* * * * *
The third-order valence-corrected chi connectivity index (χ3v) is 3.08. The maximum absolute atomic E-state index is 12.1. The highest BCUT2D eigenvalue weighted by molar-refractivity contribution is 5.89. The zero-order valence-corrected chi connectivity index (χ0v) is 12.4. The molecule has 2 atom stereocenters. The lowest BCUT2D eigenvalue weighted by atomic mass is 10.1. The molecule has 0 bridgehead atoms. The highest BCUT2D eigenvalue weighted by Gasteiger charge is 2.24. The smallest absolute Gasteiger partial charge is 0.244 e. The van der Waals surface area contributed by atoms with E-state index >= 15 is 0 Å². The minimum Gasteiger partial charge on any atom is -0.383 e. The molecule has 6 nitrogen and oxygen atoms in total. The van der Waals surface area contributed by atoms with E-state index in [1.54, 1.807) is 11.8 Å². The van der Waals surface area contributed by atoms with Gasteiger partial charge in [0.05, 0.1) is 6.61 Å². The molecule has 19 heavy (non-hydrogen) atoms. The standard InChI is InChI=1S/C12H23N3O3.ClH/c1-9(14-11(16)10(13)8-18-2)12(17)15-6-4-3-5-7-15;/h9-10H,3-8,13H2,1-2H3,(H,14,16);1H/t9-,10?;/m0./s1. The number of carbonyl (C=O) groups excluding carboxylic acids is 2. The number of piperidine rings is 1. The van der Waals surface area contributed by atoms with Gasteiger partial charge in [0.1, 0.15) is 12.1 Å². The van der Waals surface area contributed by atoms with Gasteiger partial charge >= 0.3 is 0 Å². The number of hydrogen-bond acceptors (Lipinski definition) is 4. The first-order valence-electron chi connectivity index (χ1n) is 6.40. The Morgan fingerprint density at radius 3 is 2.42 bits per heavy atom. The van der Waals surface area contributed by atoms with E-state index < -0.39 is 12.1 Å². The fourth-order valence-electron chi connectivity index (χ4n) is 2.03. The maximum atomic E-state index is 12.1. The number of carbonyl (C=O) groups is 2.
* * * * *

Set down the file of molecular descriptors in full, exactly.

The third-order valence-corrected chi connectivity index (χ3v) is 3.08. The maximum absolute atomic E-state index is 12.1. The highest BCUT2D eigenvalue weighted by molar-refractivity contribution is 5.89. The zero-order valence-corrected chi connectivity index (χ0v) is 12.4. The molecule has 2 atom stereocenters. The lowest BCUT2D eigenvalue weighted by atomic mass is 10.1. The molecule has 0 bridgehead atoms. The highest BCUT2D eigenvalue weighted by Gasteiger charge is 2.24. The smallest absolute Gasteiger partial charge is 0.244 e. The van der Waals surface area contributed by atoms with E-state index >= 15 is 0 Å². The minimum Gasteiger partial charge on any atom is -0.383 e. The molecule has 6 nitrogen and oxygen atoms in total. The van der Waals surface area contributed by atoms with E-state index in [1.54, 1.807) is 11.8 Å². The van der Waals surface area contributed by atoms with Gasteiger partial charge in [0.05, 0.1) is 6.61 Å². The molecule has 19 heavy (non-hydrogen) atoms. The standard InChI is InChI=1S/C12H23N3O3.ClH/c1-9(14-11(16)10(13)8-18-2)12(17)15-6-4-3-5-7-15;/h9-10H,3-8,13H2,1-2H3,(H,14,16);1H/t9-,10?;/m0./s1. The number of carbonyl (C=O) groups excluding carboxylic acids is 2. The number of piperidine rings is 1. The van der Waals surface area contributed by atoms with Gasteiger partial charge in [0.1, 0.15) is 12.1 Å². The van der Waals surface area contributed by atoms with Gasteiger partial charge >= 0.3 is 0 Å². The number of hydrogen-bond acceptors (Lipinski definition) is 4. The first-order valence-electron chi connectivity index (χ1n) is 6.40. The Morgan fingerprint density at radius 3 is 2.42 bits per heavy atom. The van der Waals surface area contributed by atoms with E-state index < -0.39 is 12.1 Å². The fourth-order valence-electron chi connectivity index (χ4n) is 2.03. The maximum atomic E-state index is 12.1. The number of carbonyl (C=O) groups is 2.